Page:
In just the last several weeks, we’ve seen a series of horrific workplace explosions that have claimed a total of 52 workers’ lives: five at the Kleen Energy Systems plant explosion in Middletown, Connecticut; seven at the Tesoro Refinery explosion in Anacortes, Washington; 29 at the Massey Energy Upper Big Branch Mine in Montcoal, West Virginia; 11 on the Deepwater Horizon oil rig, owned by Transocean Ltd and under contract to BP, in the Gulf of Mexico. The general public has probably become slightly more aware of the fact that going to work – especially in the energy industry – can be dangerous, but how long will that awareness last?

As President Obama suggested in his Workers Memorial Day proclamation, these large-scale tragedies garner attention, but far more workplace deaths happen one or two at a time and get little attention from the press or the public. He could also have pointed out that the horror and outrage often fade before policies and practices can be improved to make workplaces safer.

Workers Memorial Day (April 28th each year) offers an annual reminder that we must strengthen our systems for protecting worker health and safety – because workplaces are still killing, injuring, and causing disease in workers. The most powerful reminder of the urgency of this task is the grief of those who have lost loved ones to workplace disasters. Like last year, several of these family members gathered in front of the Department of Labor on the morning of Workers Memorial Day to bring a message to our public officials: Don’t let more workers lose their lives the same way our loved ones did.

Tammy Miser started the organization United Support and Memorial for Workplace Fatalities after her brother Shawn Boone, 33, was killed at an aluminum dust explosion at Hayes Lemmerz in Huntington, Indiana. Ably assisted by The Pump Handle’s own Celeste Monforton, USMWF brought family members to Washington, DC from Indiana, Kentucky, Massachusetts, Michigan, Nebraska, Nevada, New York, Pennsylvania, Tennessee, and West Virginia to put faces on the statistics of workplace deaths.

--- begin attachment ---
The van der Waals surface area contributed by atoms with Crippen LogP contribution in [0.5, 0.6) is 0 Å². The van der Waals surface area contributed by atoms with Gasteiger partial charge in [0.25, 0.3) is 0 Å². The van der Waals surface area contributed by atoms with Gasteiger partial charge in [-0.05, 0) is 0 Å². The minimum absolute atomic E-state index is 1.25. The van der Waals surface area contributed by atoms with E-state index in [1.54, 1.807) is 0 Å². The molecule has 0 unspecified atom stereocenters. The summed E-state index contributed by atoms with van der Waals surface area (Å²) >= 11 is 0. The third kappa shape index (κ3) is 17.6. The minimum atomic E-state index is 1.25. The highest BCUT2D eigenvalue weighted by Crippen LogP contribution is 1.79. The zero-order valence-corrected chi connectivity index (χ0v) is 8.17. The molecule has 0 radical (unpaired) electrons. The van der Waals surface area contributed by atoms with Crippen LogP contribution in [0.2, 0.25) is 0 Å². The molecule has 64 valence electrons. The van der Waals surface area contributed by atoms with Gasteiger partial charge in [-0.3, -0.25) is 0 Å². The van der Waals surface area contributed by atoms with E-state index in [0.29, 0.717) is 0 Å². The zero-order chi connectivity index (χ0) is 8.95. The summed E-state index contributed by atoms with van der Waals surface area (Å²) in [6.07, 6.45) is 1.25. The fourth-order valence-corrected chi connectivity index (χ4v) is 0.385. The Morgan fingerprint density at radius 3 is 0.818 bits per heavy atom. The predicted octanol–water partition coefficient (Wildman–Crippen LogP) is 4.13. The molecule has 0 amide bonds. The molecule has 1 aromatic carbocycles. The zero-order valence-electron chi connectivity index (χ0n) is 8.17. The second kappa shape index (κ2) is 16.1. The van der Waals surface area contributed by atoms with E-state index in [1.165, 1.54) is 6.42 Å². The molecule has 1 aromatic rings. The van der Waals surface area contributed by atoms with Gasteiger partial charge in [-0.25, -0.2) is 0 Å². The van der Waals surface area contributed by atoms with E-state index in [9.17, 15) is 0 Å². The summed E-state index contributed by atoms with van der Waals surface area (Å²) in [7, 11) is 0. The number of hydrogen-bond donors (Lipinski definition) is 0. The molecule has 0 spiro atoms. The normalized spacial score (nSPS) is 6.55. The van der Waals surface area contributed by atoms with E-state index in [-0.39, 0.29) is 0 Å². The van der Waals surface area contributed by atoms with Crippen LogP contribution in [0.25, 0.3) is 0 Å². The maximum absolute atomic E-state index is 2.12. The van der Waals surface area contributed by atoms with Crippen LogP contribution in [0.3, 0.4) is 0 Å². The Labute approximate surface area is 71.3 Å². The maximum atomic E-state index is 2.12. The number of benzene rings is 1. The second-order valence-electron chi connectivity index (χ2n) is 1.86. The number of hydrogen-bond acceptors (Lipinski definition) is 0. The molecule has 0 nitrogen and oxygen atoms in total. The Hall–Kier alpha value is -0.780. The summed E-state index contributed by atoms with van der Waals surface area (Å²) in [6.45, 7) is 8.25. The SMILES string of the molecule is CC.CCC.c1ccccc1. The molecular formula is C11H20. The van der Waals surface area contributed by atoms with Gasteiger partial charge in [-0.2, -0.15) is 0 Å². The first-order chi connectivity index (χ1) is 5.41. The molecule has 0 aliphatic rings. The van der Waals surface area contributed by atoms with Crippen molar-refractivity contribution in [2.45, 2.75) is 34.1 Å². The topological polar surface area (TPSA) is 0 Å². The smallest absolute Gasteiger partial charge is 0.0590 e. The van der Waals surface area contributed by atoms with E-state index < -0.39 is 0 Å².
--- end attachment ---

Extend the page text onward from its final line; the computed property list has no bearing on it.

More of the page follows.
On Workers Memorial Day, family members were joined by other supporters of workplace health and safety, including OSHA and MSHA staff people and the heads of both those agencies. The group of more than 40 people was probably twice the size of last year’s gathering. Each participant held an enlarged photo of a worker who had been killed on the job, and we read off their names and details one by one. Then, we moved from a note of solemn remembrance to one of action, spurred by the words of Mother Jones: Pray for the dead, and fight like hell for the living.

The Senate Health, Education, Labor & Pensions committee and the House Committee on Education and Labor’s Subcommittee on Workforce Protections both held hearings for Workers Memorial Day, and both featured testimony from family members who had lost loved ones to workplace disasters and had criticisms about how OSHA handled the investigation and penalty processes.